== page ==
Post Hoc Ergo Propter Hoc

After this, therefore on account of this. The most common and the most

false of arguments.

Real suffering exists in England.

This occurrence follows two others:

First. The reduction of the tariff.

Second. The loss of two consecutive harvests.

To which of these last two circumstances is the first to be attributed?

The protec
ionists do not fail to exclaim: It is this cursed freedom

which does all the mischief. It promised us wonders and marvels; we

welcomed it, and now the manufactories stop and the people suffer.

Commercial freedom distributes, in the most uniform and equitable

manner, the fruits which Providence grants to the labor of man. If these

fruits are partially destroyed by any misfortune, it none the less looks

after the fair distribution of what remains. Men are not as well

provided for, of course, but shall we blame freedom or the bad harvest?

Freedom rests on the same principle as insurance. When a loss happens,

it divides, among a great many people, and a great number of years,

evils which without it would accumulate on one nation and one season.

But have they ever thought of saying that fire was no longer a scourge,

since there were insurance companies?

In 1842, '43 and '44, the reduction of taxes began in England. At the

same time the harvests were very abundant, and we can justly believe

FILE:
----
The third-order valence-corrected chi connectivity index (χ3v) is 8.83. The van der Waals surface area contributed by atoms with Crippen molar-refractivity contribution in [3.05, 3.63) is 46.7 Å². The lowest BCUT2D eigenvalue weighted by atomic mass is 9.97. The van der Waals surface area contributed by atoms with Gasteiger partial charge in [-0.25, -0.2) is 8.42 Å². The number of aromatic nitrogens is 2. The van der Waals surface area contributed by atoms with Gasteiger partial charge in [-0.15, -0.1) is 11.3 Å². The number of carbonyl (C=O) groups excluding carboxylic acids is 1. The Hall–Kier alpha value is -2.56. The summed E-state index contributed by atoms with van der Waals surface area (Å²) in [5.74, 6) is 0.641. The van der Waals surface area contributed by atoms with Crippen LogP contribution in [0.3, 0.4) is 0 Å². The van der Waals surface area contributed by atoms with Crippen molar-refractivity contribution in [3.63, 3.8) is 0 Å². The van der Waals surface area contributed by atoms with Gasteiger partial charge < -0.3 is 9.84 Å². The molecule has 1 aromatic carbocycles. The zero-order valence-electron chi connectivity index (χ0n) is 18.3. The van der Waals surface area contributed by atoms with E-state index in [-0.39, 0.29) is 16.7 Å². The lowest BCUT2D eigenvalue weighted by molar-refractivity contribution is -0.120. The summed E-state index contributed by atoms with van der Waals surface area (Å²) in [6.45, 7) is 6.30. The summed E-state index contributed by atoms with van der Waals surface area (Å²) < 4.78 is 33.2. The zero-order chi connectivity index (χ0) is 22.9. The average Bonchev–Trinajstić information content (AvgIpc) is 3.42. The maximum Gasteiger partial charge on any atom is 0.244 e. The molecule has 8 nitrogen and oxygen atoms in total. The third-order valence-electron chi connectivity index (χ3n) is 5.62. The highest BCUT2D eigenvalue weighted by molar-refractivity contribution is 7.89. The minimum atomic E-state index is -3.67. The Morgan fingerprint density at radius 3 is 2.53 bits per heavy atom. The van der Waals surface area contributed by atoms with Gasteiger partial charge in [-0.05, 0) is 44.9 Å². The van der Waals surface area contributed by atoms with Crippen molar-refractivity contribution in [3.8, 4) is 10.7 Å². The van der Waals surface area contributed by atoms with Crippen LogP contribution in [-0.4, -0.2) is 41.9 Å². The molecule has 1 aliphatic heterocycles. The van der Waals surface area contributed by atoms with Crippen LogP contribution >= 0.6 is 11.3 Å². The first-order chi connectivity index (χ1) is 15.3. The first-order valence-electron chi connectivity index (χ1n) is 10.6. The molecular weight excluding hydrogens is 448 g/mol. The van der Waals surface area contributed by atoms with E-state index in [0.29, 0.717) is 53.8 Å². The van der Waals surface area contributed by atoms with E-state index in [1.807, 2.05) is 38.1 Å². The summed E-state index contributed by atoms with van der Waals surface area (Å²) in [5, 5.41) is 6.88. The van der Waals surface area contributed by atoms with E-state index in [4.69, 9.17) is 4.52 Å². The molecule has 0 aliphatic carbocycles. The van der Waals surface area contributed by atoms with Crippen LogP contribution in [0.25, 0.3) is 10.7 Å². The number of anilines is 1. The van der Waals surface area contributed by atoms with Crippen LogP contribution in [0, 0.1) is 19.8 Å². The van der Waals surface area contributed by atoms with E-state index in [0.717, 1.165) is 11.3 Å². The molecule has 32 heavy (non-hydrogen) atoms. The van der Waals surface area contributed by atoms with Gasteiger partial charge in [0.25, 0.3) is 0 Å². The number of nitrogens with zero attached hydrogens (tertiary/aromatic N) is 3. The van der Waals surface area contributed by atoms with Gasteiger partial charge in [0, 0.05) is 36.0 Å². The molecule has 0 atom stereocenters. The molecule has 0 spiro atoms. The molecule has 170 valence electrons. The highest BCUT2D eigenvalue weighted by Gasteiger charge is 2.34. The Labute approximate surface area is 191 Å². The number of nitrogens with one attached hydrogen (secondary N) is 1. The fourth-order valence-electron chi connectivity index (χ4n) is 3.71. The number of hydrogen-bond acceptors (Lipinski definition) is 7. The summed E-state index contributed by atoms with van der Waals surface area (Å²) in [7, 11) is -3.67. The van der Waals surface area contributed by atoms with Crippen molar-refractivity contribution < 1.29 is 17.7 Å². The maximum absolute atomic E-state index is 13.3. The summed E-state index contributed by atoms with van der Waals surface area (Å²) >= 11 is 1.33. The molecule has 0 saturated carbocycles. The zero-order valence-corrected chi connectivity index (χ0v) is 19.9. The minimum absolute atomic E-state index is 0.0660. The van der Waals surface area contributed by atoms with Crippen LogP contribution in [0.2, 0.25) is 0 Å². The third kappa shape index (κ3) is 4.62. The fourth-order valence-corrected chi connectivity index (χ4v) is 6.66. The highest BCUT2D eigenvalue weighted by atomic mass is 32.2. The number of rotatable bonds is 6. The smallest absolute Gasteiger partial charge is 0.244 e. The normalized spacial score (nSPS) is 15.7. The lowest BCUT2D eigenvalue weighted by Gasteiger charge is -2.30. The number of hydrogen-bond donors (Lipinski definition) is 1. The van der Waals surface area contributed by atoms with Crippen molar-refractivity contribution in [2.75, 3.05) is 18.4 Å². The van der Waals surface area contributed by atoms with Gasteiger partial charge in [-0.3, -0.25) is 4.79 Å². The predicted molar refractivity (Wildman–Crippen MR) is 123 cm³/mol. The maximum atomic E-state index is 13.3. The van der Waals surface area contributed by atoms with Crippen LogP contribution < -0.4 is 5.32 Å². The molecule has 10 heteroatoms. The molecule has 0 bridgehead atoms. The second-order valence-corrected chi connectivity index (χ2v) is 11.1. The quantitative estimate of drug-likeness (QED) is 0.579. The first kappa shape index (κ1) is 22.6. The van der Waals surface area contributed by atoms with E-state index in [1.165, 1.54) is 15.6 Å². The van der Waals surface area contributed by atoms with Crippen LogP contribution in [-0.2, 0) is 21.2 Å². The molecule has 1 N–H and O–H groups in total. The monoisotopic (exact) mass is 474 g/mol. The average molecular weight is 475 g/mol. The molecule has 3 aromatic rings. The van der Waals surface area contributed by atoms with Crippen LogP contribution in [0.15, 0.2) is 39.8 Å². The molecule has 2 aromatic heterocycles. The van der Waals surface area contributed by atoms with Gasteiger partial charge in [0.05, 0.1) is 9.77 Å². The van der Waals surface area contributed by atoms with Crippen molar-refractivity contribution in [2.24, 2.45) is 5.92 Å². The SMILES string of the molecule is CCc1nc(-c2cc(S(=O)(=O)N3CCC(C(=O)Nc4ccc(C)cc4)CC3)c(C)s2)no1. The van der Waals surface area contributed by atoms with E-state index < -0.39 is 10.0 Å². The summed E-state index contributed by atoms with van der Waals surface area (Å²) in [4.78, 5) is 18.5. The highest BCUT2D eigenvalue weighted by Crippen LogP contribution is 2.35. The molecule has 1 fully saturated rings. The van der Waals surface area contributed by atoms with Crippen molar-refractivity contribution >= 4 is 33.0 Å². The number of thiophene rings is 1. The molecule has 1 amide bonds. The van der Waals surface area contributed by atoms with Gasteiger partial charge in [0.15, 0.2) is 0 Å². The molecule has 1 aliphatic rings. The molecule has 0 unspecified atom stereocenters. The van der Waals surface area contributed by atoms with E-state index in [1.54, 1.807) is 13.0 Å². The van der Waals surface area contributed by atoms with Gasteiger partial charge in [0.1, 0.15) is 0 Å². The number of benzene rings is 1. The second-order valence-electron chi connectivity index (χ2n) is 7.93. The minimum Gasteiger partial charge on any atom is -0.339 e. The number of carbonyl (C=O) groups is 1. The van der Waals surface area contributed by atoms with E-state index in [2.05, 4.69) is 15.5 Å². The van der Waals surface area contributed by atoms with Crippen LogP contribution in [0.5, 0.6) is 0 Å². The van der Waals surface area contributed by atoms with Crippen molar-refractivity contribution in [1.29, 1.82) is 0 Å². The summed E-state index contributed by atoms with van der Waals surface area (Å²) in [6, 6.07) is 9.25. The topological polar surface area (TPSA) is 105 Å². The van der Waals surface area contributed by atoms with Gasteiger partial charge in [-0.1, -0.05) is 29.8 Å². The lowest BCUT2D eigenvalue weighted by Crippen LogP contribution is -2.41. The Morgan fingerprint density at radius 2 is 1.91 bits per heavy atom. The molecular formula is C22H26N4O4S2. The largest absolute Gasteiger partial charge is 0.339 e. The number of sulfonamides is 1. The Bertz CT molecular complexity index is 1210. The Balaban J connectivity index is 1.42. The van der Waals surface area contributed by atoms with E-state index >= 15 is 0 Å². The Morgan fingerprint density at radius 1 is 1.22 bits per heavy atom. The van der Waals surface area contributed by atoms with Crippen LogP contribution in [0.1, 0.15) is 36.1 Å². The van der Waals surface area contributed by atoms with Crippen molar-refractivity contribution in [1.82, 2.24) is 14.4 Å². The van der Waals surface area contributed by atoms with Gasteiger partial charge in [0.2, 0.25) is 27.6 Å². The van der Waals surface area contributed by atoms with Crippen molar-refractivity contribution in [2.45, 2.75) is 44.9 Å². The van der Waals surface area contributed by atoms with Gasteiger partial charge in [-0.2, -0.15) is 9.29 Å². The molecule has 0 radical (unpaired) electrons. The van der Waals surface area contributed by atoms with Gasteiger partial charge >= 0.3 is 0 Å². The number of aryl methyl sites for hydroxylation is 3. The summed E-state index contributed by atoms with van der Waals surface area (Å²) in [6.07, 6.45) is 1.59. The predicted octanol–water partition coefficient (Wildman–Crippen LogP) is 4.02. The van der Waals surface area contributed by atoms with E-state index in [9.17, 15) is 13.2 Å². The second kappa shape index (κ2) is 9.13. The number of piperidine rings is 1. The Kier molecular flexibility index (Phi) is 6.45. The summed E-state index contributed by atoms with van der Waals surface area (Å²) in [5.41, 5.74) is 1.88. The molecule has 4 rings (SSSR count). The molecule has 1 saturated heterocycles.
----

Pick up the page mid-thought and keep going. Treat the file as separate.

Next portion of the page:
that these two circumstances had much to do with the wonderful

prosperity shown by that country during that period.

In 1845 the harvest was bad, and in 1846 it was still worse. Breadstuffs

grew dear, the people spent their money for food, and used less of other

articles. There was a diminished demand for clothing; the manufactories

were not so busy, and wages showed a declining tendency. Happily, in the

same year, the restrictive barriers were again lowered, and an enormous

quantity of food was enabled to reach the English market. If it had not

been for this, it is almost certain that a terrible revolution would now

fill Great Britain with blood.

Yet they make freedom chargeable with disasters, which it prevents and

remedies, at least in part.

A poor leper lived in solitude. No one would touch what he had

contaminated. Compelled to do everything for himself, he dragged out a

miserable existence. A great physician cured him. Here was our hermit in

full possession of the freedom of exchange. What a beautiful prospect

opened before him! He took pleasure in calculating the advantages,

which, thanks to his connection with other men, he could draw from his

vigorous arms. Unluckily, he broke both of them. Alas! his fate was most

miserable. The journalists of that country, witnessing his misfortune,

said: See to what misery this ability to exchange has reduced him!

Really, he was less to be pitied when he lived alone.

What! said the physician; do not you consider his two broken arms? Do

not they form a part of his sad destiny? His misfortune is to have lost

his arms, and not to have been cured of leprosy. He would be much more

to be pitied if he was both maimed and a leper.

Post hoc, ergo propter hoc; do not trust this sophism.